We Finally Have Metro-Level Numbers From States That Refused the Medicaid Expansion, and They're Really Bad
The Affordable Care Act promised a massive expansion of health care coverage for poor, uninsured adults. They would not have to sort through private plan options on the various exchange websites. They would not have to figure out federal subsidies, or find the money to pay for premiums that the subsidies would not cover.
Instead, people making less than 138 percent of the federal poverty line were supposed to qualify for a new and sweeping expansion of Medicaid, the public insurance program for the poor. Nearly half of the states, though, have so far opted not to adopt this part of the law (or take the federal money that comes with it). As I wrote in November, this decision has fallen particularly hard on large urban centers in states like Georgia, Texas, Florida, and Pennsylvania.
Why? Metropolitan areas are home to hundreds of thousands of poor people. Their public hospitals and health infrastructure function as magnets for the sick from surrounding counties. And in most cases, local taxpayers support that indigent care directly, meaning that any health-care money states reject from the federal government must be covered by urban residents instead.
When I wrote about this issue last fall, it was difficult to nail down concrete numbers for exactly how many uninsured adults were going to be left behind in Atlanta or Dallas or Orlando by governors and state legislators ideologically opposed to Obamacare. The Kaiser Family Foundation had produced a lot of good data at the state level. But no comparable statistics existed at the metro or county level. And several cities told me that they didn't have solid numbers themselves.
Now the Urban Institute's Health Policy Center has calculated these figures for the first time, using American Community Survey data from 2009, 2010, and 2011 to grasp, at the metro level, how many people will likely lose out on health coverage in states that have turned their backs on this part of the law. The totals are staggering. In the Dallas/Fort Worth metropolitan area, 357,000 adults living below the poverty line who would have qualified for Medicaid under the new law won't get it because of Texas' decision not to expand.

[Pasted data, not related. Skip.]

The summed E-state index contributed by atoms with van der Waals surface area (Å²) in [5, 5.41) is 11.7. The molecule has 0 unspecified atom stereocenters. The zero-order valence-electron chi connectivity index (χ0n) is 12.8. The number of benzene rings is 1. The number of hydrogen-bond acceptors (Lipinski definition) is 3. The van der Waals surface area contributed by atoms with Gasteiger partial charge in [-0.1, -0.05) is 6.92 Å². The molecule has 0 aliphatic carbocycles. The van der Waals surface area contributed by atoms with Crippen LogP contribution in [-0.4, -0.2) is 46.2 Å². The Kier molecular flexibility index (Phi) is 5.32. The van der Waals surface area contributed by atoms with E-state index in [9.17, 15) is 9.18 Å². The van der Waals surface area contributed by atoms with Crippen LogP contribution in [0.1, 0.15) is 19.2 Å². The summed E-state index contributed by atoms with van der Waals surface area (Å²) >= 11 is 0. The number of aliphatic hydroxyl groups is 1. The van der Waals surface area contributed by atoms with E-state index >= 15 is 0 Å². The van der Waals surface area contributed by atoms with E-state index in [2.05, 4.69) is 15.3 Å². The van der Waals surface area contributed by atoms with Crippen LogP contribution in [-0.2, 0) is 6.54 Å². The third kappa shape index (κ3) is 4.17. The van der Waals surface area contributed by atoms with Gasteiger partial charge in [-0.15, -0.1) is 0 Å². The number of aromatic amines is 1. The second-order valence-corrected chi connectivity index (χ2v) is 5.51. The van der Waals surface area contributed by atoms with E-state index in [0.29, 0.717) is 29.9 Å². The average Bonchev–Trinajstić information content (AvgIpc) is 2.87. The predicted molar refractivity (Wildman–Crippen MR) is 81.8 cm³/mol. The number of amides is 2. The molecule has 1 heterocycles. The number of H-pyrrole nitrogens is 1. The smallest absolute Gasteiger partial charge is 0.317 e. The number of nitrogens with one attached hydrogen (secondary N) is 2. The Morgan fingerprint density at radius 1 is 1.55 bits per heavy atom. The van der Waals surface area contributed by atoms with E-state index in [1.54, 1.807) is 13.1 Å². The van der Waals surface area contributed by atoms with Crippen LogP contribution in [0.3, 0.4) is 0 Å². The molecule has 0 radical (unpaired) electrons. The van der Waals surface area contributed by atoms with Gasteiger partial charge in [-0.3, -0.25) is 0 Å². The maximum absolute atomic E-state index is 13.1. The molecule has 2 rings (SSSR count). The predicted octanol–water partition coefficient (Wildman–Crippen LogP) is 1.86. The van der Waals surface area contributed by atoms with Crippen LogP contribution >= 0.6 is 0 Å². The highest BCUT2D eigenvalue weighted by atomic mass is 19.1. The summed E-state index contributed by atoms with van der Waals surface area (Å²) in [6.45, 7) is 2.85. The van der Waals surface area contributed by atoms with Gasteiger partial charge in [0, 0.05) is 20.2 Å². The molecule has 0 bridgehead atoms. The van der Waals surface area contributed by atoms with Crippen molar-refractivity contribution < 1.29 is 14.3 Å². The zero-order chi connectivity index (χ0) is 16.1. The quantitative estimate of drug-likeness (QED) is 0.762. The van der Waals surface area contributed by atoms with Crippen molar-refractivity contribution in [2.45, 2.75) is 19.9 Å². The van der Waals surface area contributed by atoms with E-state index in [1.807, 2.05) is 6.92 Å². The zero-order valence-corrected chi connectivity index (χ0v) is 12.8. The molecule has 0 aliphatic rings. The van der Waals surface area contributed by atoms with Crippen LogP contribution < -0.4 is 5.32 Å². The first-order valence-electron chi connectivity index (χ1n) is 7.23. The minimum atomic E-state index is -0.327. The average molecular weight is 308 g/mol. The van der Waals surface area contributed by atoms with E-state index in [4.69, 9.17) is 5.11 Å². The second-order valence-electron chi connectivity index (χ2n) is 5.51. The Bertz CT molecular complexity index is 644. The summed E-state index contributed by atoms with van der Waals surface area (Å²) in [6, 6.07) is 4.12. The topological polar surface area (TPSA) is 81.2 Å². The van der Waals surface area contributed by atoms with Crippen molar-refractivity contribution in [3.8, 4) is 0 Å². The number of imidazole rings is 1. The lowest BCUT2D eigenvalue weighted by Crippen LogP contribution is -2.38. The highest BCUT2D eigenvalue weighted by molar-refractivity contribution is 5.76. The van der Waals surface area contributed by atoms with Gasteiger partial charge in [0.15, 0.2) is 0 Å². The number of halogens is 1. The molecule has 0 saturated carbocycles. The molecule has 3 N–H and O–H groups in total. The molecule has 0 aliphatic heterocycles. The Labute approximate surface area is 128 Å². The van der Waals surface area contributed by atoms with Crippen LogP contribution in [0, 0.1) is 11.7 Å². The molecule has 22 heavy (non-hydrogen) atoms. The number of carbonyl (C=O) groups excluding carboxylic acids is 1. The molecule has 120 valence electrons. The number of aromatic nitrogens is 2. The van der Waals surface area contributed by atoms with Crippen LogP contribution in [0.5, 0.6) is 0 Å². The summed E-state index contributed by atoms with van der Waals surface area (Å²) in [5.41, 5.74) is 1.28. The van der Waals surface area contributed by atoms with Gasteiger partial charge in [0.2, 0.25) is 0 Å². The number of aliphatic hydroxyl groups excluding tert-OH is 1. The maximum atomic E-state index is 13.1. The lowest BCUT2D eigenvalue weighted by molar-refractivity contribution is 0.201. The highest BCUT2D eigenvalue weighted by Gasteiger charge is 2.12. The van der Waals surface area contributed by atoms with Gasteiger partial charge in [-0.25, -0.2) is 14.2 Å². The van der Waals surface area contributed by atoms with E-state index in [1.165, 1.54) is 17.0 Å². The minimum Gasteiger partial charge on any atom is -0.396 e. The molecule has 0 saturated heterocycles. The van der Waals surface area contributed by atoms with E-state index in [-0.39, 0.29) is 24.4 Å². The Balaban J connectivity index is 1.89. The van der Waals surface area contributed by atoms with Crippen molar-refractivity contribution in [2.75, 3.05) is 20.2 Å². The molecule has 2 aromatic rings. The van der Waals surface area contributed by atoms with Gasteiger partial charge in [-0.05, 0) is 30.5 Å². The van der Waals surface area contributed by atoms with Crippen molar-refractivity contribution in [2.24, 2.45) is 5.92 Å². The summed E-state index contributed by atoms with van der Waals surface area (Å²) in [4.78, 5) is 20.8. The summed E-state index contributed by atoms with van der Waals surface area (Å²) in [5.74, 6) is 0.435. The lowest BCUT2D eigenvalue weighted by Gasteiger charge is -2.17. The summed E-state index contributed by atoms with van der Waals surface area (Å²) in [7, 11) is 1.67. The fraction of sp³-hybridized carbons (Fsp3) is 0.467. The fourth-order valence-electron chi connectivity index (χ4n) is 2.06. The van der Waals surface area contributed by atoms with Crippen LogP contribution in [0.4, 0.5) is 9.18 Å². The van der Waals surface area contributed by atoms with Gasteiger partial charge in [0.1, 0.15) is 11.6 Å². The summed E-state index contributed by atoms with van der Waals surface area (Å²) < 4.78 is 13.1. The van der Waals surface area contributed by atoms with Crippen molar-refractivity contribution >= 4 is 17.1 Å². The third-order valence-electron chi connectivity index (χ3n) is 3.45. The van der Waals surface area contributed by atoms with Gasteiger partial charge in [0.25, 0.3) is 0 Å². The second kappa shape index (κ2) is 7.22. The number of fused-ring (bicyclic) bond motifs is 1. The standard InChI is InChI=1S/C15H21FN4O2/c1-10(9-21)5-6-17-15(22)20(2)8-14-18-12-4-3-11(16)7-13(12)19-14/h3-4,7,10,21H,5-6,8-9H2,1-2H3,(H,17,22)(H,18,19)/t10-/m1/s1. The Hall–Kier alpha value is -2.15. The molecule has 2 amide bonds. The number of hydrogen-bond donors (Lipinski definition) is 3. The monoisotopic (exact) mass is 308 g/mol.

These adults likely will remain uninsured, because they're too poor to qualify for subsidized plans on the health exchanges, and not poor enough to qualify for Texas' stingy Medicaid program pre-dating Obamacare.
In the Miami/Ft. Lauderdale metro region, the number is 330,000 adults.
In metropolitan Atlanta, it's 327,000.
This is the list of the 25 most populous metro areas where adults who would have been eligible for Medicaid in another part of the country won't get it, based on the Urban Institute's analysis:
Adults between 100 percent of the poverty line and 138 percent are eligible to buy private insurance at subsidized rates. But if the state of Texas were expanding Medicaid to the full 138 percent threshold, in total more than half a million additional people in the Dallas/Fort Worth region alone would be covered under the public program. Instead, the region must hope that at least those adults just above the poverty line purchase subsidized private care instead.
These figures don't include poor children, who are already covered. Under existing programs, many states exclude single adults without children from qualifying for Medicaid. That means the Medicaid expansion was likely to help two groups in particular: poor parents who are not quite poor enough, and poor adults without children.
The resulting numbers are so large in Texas, Florida, and Georgia in part because current Medicaid laws there are among the least generous in the country. In Texas, for instance, an unemployed parent must make less than 12 percent of the federal poverty line to qualify for Medicaid. Poor adults in states that have rejected the Medicaid expansion, in other words, stood to benefit from it the most.
The Urban Institute has also mapped this data in several ways here. In this picture, you can see in dark purple where uninsured adults below the poverty line are clustered who would have been newly eligible for Medicaid:
This is the state of Texas, with deep purple spots around Austin, Dallas, Fort Worth, Houston, El Paso, and San Antonio.
This map illustrates why Medicaid expansion will increasingly become a subject fought not between red states and blue ones, but between mayors and governors.
Top image: Lucy Nicholson/Reuters